1. Home
  2. Training Library
  3. Amazon Web Services
  4. Courses
  5. Solution Architect Professional for AWS - Domain Seven: Scalability and Elasticity

Build our VPC for fault tolerance

Build our VPC for fault tolerance

Welcome to domain Seven - Scalability and Elasticity - in the Solution Architect Professional for AWS learning path. In this group of lectures, we will walk through building a flexible, available and highly resilient application in the Amazon web services environment.


In this lesson, we are going to build our VPC environment. We can elect to use the default VPC or create a new VPC. So for our needs, we'll use the default VPC. Now let's reference our architecture diagram. We'll start in the US East one region. If only select one availability zone to run our application in, and that availability zone happens to have a service disruption, visitors to our site would be unable to access our application. Depending on the length of the outage and frequency of future outages, we would easily miss our design goal of five nines as a result of this single point of failure. So instead, we are going to launch our application into three availability zones accessible to our account. Within each availability zone, we have made the design decision to separate our web tier from our database tier via subnets. There are many reasons why this is good practice and for our scenario it makes the setup of RDS much cleaner and secure. This means we need a total of six subnets, two in each availability zone. Time to build our environment. From the AWS console, we will click on the VPC link. The VPC dashboard provides us with an overview of our resource usage. With the default VPC, our dashboard shows that we have one VPC with three subnets. Clicking the VPC link drops down into a VPC list where we can acquire more details. We need to take note of the VPC CIDR block which we will use when allocating an IP range for our subnets. Next, let's click on the subnet link in the side navigation. We're immediately greeted with a list containing three subnets created by AWS. In the far right column, we can see that each subnet is associated with a different availability zone. As a part of the default VPC creation, AWS will create a subnet for each availability zone within the region. We will use these subnets to represent our web tier. To make it easier for us to identify each subnet, we're going to name them. Our naming convention is simple, the prefix matching the purpose of the subnet. In this case, web followed by a partial availability zone name. Now we need to create the remaining three subnets for the database tier. We click the create subnet button and a window appears with several configuration options. We will name this new subnet using the same convention we did in our web tier. Next we will pick an availability zone for the subnet and finally we add the CIDR block associated with the subnet. A quick note here that because we are using the default VPC, our CIDR block for this network is set for us. We can not change it. Our subnets will have to reside in this range. If we had created a new VPC, we would have been able to set our CIDR block, meaning we could use an intuitive convention such as 10.0.1 range in the web tier and 10.0.100 range in the database tier. We do not have this option with the default VPC and for the series, we're not concerned about this. For your environment however, you should plan accordingly. So now we will repeat this process for the other two subnets, selecting a different availability zone in CIDR each time. Our subnet list will look like this. Our VPC is now ready for the next setup in our series which is setting up the RDS.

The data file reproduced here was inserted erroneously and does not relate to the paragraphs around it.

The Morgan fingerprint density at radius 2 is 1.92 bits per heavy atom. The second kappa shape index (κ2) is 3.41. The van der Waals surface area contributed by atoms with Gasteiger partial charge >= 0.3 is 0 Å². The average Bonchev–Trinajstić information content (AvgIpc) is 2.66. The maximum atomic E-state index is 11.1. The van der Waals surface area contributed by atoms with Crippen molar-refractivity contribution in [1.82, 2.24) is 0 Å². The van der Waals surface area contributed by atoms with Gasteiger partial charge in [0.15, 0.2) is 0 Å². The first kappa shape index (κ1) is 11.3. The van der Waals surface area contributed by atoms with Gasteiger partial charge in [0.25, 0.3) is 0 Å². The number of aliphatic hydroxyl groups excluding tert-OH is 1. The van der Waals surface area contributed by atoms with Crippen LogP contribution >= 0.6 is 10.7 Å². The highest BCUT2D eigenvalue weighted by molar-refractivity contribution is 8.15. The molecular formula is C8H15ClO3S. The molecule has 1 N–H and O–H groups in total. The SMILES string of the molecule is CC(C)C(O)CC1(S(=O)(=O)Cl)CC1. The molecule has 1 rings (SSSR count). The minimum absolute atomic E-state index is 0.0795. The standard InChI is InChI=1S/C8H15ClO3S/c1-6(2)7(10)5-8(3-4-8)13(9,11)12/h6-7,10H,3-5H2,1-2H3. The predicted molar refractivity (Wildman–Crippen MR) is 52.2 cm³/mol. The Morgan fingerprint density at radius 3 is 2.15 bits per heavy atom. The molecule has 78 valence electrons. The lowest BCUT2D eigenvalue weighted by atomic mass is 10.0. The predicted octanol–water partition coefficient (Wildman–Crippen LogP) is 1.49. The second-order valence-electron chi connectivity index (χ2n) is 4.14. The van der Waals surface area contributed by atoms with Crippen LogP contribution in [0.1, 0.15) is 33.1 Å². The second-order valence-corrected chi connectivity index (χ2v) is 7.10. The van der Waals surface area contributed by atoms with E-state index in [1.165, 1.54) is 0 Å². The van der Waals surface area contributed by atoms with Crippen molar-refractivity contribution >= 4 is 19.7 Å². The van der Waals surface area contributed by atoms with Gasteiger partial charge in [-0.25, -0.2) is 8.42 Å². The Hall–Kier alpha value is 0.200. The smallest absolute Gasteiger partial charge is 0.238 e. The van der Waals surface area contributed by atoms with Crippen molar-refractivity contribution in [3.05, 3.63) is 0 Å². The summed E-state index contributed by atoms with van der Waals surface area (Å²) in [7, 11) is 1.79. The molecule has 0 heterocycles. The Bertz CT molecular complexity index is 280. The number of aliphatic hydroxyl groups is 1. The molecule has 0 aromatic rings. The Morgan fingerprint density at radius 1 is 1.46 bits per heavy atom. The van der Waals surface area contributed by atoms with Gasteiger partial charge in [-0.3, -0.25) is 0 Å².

About the Author
Andrew Larkin
Head of Content
Learning Paths

Andrew is fanatical about helping business teams gain the maximum ROI possible from adopting, using, and optimizing Public Cloud Services. Having built  70+ Cloud Academy courses, Andrew has helped over 50,000 students master cloud computing by sharing the skills and experiences he gained during 20+  years leading digital teams in code and consulting. Before joining Cloud Academy, Andrew worked for AWS and for AWS technology partners Ooyala and Adobe.